Dive into Great Lakes literacy with these programming ideas!

  1. Color the Great Lakes
    Enjoy these printable coloring sheets, created by Wisconsin Sea Grant for all Great Lakes lovers!
  1. Draw an invasive species
    View profiles of common aquatic invasive species and create a sketch to help educate yourself and stop the spread.
  1. Learn about Great Lakes sea shanties
    Sea shanties are traditional folk songs, commonly sung while working aboard the schooners that explored the Great Lakes. Or better yet, write a shanty of your own! And be sure to learn all about the sea shanties of Black sailors on the Great Lakes.
  1. Play some shipwreck games
    From dressing a diver to studying artifacts, these games are sure to rock your boat.
  1. Solve the Mystery of the Legend of the Lost Emerald
    Step into the shoes of maritime archaeologist Jules to recover the stories behind shipwrecks inspired by real Great Lakes history!
  1. Learn to identify fish
    Use this dichotomous key to learn key species traits.
  1. Build a cardboard boat
    And float it! While you’re sailing, think about what paper pollution does to water, and be sure to recycle it after.
  1. Write about your water experiences.
    Nature journaling is a wonderful way to sit and enjoy the Great Lakes and to take time to reflect. Bring along a small notebook when you visit your local water body. Take a look around you and observe what you see. These are observations can be captured in your notebook with narrative writing, poetry or sketches. Be sure to note the date, time, temperature, weather of your reflection. Not sure how to start? Begin with these: “I notice… I wonder… This reminds me of…” And add a drawing, a sketch, a doodle. It’s your nature journal.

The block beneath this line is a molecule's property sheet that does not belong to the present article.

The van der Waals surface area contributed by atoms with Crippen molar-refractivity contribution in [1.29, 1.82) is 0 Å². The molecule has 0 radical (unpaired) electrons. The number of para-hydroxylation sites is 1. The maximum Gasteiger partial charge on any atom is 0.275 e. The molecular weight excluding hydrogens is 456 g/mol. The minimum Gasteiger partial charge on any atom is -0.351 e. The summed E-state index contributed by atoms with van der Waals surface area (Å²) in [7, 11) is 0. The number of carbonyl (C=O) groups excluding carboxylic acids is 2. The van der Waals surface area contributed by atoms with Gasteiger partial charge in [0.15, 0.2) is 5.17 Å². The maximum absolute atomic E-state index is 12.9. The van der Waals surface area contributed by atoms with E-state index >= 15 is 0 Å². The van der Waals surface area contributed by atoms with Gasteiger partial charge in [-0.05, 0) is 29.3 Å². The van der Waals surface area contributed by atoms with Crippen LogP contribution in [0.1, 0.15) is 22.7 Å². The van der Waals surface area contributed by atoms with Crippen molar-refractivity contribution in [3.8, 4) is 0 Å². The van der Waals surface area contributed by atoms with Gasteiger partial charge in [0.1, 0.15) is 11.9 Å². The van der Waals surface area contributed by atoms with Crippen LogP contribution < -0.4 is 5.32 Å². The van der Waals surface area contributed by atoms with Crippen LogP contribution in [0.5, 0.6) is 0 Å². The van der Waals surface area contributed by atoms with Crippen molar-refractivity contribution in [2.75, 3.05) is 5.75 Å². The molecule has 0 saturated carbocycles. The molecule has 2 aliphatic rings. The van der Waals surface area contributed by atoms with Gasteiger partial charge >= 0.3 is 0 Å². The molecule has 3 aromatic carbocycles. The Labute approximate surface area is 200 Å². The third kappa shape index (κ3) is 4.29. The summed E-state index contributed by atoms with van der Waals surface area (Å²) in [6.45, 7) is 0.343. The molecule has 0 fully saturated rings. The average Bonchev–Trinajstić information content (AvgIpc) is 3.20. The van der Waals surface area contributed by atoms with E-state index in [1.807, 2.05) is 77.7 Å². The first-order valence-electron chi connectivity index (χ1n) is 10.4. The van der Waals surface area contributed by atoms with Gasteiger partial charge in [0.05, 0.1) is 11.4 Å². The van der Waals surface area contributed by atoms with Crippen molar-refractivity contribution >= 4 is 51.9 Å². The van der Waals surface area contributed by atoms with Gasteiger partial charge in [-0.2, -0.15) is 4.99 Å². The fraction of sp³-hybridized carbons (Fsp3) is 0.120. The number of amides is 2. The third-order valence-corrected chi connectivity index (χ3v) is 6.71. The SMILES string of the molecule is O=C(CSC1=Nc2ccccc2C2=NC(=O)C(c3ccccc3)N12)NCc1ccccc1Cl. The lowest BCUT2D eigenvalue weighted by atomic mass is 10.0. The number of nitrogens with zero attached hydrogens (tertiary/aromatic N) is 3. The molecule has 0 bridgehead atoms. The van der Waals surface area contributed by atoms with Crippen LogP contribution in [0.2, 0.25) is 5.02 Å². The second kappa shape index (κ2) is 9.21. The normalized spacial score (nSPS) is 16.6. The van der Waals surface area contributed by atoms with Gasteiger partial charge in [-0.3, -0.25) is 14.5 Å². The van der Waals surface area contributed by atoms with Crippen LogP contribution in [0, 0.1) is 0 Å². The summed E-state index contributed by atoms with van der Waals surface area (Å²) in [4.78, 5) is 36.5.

1. Learn about water level changes
    Once you’ve viewed the data, imagine what these bodies of water will look like in the next year. Can you draw, sculpt, collage, or create other art about this?
  1. Watch a sturgeon dissection
    Join Wisconsin Sea Grant staff in discovering what’s inside a sturgeon.
  1. Learn about the Freedom Seekers and Underground Railroad on the Great Lakes.
    Then, select some activities from this drive to deepen your knowledge!
  1. Join trash tracking efforts
    This community science effort provides open data on plastic pollution.
  1. Meet me at a Great Lake
    Break the ice to make new friends by playing this get-to-know-you game.
  1. Words and Water for the young and the young at heart coming soon
More for your community of readers…
  1. Join the Library BioBlitz
    The Great Lakes Library BioBlitz will run from October 14 through October 28, 2024. Join us on iNaturalist and learn more about BioBlitzing. Contact Anne Moser akmoser@aqua.wisc.edu to be put on our email list.
  1. Create a StoryWalk
    Did you enjoy the Great Lakes, Great Read books? Turn them into a StoryWalk, but be sure to follow the guidelines.
  1. Create a community of Water Walkers
    Connect with water and kids all over the country, and even get your own water box.
  1. Put on a play about plastic pollution
    These pre-made scripts for “Me and Debry” make plastic education fun! Scripts are downloadable and free to use. Just a few props is all you need.
  1. Clean up a local beach
    Roll up your sleeves and protect our water!

About the Great Lakes